In August, Dr. Perelman was awarded the Fields Medal at a meeting of the International Mathematical Union in Madrid, but he declined to accept it. A week later a drawing in The New Yorker showed Dr. Yau trying to grab the Fields Medal from the neck of Dr. Perelman.
On his Web site, doctoryau.com, Dr. Yau has posted a 12-page letter showing what he and his lawyer say are errors in the article. The New Yorker has said it stands by its reporting. “My name is damaged in China,” Dr. Yau said. “I have to fix my reputation in China in order to help younger students.”
He denied that he had ever said there were gaps in Dr. Perelman’s work. “I said it is not understood by all people,” he said. “That is why it takes three more years.” As a “leading geometer,” Dr. Yau said he had a duty to dig out the truth of the proof.
Dr. Hamilton said, “In any long new work, it’s hard to figure out what’s going on.” It was natural, he said, that Dr. Yau would want people who had experience in the esoteric field of Ricci flow to check the proof.
Asked if promoting the Cao-Zhu paper so loudly had been a mistake, Dr. Yau said that even a small contribution to such a great achievement as proving the Poincaré conjecture would live in the history of science.
In addition, he said he wanted to encourage Dr. Zhu, who he said had been neglected by the Chinese establishment. Dr. Yau acknowledged that he also felt a duty to help explain Dr. Hamilton’s work.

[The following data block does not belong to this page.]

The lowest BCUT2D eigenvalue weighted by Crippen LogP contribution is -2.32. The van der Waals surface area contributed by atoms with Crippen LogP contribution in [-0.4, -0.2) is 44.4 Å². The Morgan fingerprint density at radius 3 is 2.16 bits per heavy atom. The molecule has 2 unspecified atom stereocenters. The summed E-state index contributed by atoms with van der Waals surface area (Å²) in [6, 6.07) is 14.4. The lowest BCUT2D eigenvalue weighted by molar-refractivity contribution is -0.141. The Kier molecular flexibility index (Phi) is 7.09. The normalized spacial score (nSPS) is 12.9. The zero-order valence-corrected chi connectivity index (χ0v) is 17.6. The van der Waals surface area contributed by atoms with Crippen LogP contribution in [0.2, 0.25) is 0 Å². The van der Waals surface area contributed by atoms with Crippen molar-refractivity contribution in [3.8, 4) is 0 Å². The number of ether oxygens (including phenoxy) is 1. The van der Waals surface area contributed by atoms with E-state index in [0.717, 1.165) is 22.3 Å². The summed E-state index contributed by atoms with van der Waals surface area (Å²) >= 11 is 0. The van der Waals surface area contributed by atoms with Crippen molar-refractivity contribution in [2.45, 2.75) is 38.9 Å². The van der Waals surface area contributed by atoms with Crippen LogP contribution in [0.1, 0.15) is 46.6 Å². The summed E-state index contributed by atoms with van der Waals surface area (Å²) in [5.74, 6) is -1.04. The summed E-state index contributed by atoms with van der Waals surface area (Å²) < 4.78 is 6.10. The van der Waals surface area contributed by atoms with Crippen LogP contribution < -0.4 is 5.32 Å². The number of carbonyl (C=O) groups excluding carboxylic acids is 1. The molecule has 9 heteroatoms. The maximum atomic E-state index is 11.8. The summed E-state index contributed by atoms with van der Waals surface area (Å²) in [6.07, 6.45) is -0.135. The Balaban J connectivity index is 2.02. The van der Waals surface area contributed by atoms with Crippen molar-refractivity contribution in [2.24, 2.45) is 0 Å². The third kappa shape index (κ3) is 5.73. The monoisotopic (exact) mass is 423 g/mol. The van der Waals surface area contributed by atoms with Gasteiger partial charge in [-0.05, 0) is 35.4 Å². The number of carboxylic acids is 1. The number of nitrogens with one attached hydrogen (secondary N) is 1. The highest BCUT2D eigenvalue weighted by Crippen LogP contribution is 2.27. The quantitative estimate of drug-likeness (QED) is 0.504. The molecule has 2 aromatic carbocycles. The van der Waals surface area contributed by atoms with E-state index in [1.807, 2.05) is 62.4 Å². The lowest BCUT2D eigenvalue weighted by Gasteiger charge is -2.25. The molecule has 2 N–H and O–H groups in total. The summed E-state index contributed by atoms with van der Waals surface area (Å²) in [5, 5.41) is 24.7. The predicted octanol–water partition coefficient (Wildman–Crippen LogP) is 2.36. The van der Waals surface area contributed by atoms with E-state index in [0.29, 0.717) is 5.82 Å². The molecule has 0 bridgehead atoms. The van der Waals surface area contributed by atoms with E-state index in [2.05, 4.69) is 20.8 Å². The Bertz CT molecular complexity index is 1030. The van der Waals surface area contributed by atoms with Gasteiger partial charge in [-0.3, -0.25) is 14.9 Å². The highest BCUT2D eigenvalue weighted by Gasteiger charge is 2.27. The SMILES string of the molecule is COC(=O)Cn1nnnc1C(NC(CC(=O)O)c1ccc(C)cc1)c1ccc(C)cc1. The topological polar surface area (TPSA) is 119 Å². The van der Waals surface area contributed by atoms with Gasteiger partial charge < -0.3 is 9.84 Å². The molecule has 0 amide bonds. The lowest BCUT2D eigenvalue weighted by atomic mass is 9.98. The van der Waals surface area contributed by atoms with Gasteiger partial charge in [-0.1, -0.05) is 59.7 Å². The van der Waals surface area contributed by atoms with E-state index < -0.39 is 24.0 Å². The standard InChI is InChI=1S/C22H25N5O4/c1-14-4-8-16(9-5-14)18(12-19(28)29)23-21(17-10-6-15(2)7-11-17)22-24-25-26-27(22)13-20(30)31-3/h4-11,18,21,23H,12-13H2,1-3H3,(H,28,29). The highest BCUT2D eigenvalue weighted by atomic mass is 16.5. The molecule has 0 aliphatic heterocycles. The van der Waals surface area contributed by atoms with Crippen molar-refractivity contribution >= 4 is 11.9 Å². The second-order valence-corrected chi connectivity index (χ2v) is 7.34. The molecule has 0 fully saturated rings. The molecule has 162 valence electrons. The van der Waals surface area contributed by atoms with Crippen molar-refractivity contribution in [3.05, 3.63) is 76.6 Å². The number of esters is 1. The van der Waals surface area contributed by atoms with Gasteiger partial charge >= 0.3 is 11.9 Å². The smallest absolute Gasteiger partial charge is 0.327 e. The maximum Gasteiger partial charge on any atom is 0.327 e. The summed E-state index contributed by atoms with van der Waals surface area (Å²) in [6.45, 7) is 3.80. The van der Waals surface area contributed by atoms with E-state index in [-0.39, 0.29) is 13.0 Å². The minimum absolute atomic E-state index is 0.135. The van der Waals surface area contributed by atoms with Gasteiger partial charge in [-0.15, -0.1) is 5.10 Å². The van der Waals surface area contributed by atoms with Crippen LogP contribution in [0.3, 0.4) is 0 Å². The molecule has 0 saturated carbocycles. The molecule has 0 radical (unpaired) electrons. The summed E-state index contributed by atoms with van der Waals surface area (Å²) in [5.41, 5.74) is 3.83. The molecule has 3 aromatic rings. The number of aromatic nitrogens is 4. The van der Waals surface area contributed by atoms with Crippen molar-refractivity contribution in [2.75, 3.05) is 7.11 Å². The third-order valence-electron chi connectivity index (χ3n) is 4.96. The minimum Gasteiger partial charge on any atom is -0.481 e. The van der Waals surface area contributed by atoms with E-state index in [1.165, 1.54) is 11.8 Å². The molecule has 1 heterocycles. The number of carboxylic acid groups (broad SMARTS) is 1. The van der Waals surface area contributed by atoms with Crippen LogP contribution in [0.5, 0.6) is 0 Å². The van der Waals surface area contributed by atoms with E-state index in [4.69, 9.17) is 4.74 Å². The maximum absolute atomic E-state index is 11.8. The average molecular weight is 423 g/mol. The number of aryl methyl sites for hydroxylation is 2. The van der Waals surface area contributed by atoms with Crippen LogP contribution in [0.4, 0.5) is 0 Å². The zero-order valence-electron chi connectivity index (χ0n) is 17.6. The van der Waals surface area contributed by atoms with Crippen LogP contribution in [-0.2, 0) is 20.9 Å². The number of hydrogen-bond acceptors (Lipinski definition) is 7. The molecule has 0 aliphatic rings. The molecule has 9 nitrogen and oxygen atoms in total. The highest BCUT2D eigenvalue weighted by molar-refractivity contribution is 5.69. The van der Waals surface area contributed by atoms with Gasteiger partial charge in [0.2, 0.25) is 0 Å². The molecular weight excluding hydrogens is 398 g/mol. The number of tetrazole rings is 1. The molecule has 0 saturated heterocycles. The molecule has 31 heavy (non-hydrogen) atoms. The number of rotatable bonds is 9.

In a twist, a flaw has been discovered in the Cao-Zhu paper. One of the arguments that the authors used to fill in Dr. Perelman’s proof is identical to one posted on the Internet in June 2003 by Bruce Kleiner, of Yale, and John Lott, of the University of Michigan, who had been trying to explicate Dr. Perelman’s work.
In an erratum to run in The Asian Journal of Mathematics, Dr. Cao and Dr. Zhu acknowledge the mistake, saying they had forgotten that they studied and incorporated that material into their notes three years ago.
In an e-mail message, Dr. Yau said the incident was “unfortunate” but reaffirmed his decision to expedite the paper’s publication. “Even after the correction, the paper provides many important new details and clarifications of Hamilton and Perelman’s proof of the Poincaré and Thurston conjectures.”
Many mathematicians are dismayed that the Poincaré triumph has become mired in a fight about credit and personalities. “In spite of the rivalries,” Dr. Hamilton said, “we are deeply dependent on each other’s work. None of us is working in a vacuum.”
About the Poincaré proof, he said, “I’ve never seen Yau say that Perelman hadn’t done it.” No one, he added, had been more responsible than Dr. Yau for creating the Ricci flow program that won Dr. Perelman his prize.
Dr. Morgan said he still regarded Dr. Yau as his friend. “He has done tremendous things for math,” he said. “He’s a great figure. He’s Shakespearean, larger than life. His virtues are larger than life, and his vices are larger than life.”
Dr. Yau said the Poincaré conjecture was bigger than any prize and beyond politics.
“I work on mathematics because of its great beauty,” he said. “History will judge this work, not a committee.”
Copyright 2006 The New York Times Company